Are you nervous about the upcoming holidays? Do you have nosey family members that often make unsolicited comments about you or what’s on your plate? How can you create a holiday season that you enjoy while nourishing your mental and emotional health? In this podcast episode, Dr. Cristina Castagnini speaks about how to handle the holidays with self-compassion and make it work for you with Dr. Jennifer Nardozzi.


Meet Dr. Jennifer Nardozzi (Dr. Jen), creator of the Food And Body - FAB - program. Over the last two decades, she has dedicated her life to empowering girls, women, and young men to alter their relationships with food and their bodies. Her work aims to help clients go below the surface to understand what food and body problems are really about and to find new ways of coping, eating, and living so they can have what they really want from life. The FAB program synthesizes all she has learned over 20 years to best help her clients change their food and body problems for good. She and her practitioners work with clients to begin making changes in their daily lives through a user-friendly, accessible, highly personal program. Visit the FAB website and connect on Facebook and Instagram. Connect with Dr. Jen on Facebook, Twitter, LinkedIn and Psychology Today  FREEBIE: Take the FAB Self-Discovery Quiz


  • Create an action plan
  • Think through the day
  • Identify potential triggers
  • Give back to yourself and the community

Create an action plan

The holiday season can be incredibly stressful for people that are in recovery from an eating disorder as it is a time with big gatherings of friends and family who might not know you well and where lots of food is present. People may joke about food, binging, constantly offer more servings, or comment on how much you may have or have not eaten.
Something that I do find helpful in terms of preparing for this holiday is [to] just start talking it out with your team. What are the fears? What are the concerns [that you have?] (Dr. Jennifer Nardozzi)
What are you concerned about that people might say, and how would you respond to them in the moment? Even write a list and brainstorm some responses, because this practice can help you to mentally prepare so that you are not floored by someone’s inappropriate comment.
[Ask yourself], “What am I going to do if comments are made? … How do I want to handle that or speak to that in a way that’s going to feel the best for me?” (Dr. Jennifer Nardozzi)
Talk it out with a friend and find a person who is willing to be your safe person for those few days that you can talk with or roleplay to get used to standing your ground, or to reground.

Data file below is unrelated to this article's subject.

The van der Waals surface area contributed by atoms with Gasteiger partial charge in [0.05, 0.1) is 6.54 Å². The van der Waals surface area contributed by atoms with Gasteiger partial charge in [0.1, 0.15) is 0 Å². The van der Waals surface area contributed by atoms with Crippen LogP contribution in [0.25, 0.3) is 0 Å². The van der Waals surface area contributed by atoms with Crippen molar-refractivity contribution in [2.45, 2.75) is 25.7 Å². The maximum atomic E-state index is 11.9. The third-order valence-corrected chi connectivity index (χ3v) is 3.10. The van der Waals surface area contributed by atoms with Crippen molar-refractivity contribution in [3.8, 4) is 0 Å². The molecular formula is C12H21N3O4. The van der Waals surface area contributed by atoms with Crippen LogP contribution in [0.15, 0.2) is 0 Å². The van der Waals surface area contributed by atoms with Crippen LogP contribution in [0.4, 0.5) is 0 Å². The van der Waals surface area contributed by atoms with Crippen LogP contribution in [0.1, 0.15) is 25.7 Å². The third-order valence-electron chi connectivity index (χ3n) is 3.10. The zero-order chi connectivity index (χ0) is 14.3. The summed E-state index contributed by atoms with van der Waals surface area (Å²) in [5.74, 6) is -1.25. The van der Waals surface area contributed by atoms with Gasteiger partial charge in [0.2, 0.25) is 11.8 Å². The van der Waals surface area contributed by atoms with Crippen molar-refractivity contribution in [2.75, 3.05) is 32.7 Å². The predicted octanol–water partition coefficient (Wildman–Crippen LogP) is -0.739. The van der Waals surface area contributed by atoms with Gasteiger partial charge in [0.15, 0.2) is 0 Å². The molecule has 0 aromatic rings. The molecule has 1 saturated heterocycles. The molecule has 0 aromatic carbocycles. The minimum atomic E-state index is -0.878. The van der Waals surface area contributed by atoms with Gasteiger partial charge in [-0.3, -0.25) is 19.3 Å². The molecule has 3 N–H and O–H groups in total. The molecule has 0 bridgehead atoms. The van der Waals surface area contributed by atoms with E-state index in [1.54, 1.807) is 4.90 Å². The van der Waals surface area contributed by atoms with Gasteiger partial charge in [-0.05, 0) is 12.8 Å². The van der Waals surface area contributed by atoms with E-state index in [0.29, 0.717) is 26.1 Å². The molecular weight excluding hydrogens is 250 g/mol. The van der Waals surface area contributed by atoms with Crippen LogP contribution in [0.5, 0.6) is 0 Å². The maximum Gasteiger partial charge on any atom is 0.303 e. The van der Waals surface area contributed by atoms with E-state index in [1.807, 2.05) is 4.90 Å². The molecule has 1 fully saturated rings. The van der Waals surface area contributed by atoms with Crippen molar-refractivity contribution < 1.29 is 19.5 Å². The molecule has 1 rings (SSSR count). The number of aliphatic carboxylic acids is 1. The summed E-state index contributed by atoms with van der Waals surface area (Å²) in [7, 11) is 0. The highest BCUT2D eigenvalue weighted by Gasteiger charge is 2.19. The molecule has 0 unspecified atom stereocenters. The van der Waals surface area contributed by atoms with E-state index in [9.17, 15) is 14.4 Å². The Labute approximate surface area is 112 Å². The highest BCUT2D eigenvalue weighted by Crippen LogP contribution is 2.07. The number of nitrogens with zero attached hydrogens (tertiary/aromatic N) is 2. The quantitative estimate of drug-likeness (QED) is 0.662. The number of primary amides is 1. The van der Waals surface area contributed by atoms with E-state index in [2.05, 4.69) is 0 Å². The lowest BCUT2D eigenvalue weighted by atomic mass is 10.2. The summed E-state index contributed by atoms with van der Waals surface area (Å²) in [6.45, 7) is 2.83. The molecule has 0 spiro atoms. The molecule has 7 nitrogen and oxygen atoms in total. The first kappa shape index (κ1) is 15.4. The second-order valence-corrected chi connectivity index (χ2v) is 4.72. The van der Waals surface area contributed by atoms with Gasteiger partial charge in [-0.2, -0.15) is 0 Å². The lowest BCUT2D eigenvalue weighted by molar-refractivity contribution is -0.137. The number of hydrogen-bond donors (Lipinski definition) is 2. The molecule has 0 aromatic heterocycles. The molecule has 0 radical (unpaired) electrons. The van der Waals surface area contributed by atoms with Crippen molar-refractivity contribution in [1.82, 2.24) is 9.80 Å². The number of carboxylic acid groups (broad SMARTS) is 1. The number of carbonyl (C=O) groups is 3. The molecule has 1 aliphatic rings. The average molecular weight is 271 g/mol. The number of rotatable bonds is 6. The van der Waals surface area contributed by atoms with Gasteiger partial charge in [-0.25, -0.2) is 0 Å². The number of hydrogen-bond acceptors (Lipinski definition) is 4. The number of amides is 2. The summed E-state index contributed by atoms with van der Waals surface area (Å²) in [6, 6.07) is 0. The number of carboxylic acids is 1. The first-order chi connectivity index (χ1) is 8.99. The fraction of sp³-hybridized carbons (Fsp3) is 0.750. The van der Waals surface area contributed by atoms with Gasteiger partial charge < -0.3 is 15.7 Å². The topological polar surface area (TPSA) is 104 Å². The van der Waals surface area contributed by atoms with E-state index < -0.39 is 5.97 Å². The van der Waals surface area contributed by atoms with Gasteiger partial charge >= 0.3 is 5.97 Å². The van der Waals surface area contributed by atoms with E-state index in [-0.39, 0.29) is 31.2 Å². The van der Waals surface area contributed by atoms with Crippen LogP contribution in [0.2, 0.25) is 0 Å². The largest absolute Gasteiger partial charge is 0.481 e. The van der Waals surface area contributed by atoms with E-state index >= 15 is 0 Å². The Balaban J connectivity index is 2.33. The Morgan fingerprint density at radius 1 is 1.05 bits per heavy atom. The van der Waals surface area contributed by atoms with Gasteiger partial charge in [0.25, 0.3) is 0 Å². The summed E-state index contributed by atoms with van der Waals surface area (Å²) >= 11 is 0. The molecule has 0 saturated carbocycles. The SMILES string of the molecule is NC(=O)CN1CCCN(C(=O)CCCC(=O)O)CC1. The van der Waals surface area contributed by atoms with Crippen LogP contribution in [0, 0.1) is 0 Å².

Think through the day

Consider your thanksgiving meal, and work backward in the day. How can you set yourself up for sustainable comfort and success so that when it comes to the meal, you can reduce any lingering stress or discomfort?
Set an intention of how you want to be at that meal with your friends or family … what’s going to have you be as present as you can? What do you want to experience around that table? (Dr. Jennifer Nardozzi)
Setting the intention doesn’t mean that it will necessarily happen that way, but it can help you to remind yourself that you have control over how you act and that you can take steps to make things easier for yourself where necessary. Make the intention with yourself to practice self-love, and be clear in the intention that you want to have for your holiday.

Identify potential triggers

Identify any potential triggers not to stress yourself out, but to help yourself prepare for how you may react to them if they were to occur. These triggers could be anything, from unsolicited comments to people talking about food or exercise, or nosey family members who are not kind or understanding. Give yourself some time to brainstorm, find a loved one to speak with when you need some extra support, and have an action plan to help yourself feel more in control.

Give back to yourself and the community

Practice some genuine self-care to help yourself maintain a level of peace during the stress of the holidays. If you are spending time alone, consider getting involved in community projects so that you can give back to those around you.
I think there are ways to make [the holidays] nourishing, even if it is something very different for you, but I would [encourage you to] put together some type of plan and not just necessarily wing it. (Dr. Jennifer Nardozzi)



I am a licensed Psychologist and Certified Eating Disorder Specialist. While I may have over 20 years of clinical experience, what I also have is the experience of having been a patient who had an eating disorder as well. One thing that I never had during all of my treatment was someone who could look me in the eye and honestly say to me "hey, I've been there. I understand". Going through treatment for an eating disorder is one of the hardest and scariest things to do. I remember being asked to do things that scared me. Things I now know ultimately helped me to get better. But, at the time, I had serious doubts and fears about it. If even one of my providers had been able to tell me "I know it's scary, but I had to go through that part too. Here's what will probably happen...." then perhaps I would not have gone in and out of treatment so many times. My own experience ultimately led me to specialize in treating eating disorders. I wanted to be the therapist I never had; the one who "got it". I will be giving you my perspective and information as an expert and clinician who has been treating patients for over 2 decades. But don't just take my word for it...keep listening to hear the truly informative insights and knowledge guest experts have to share. I am so happy you are here!


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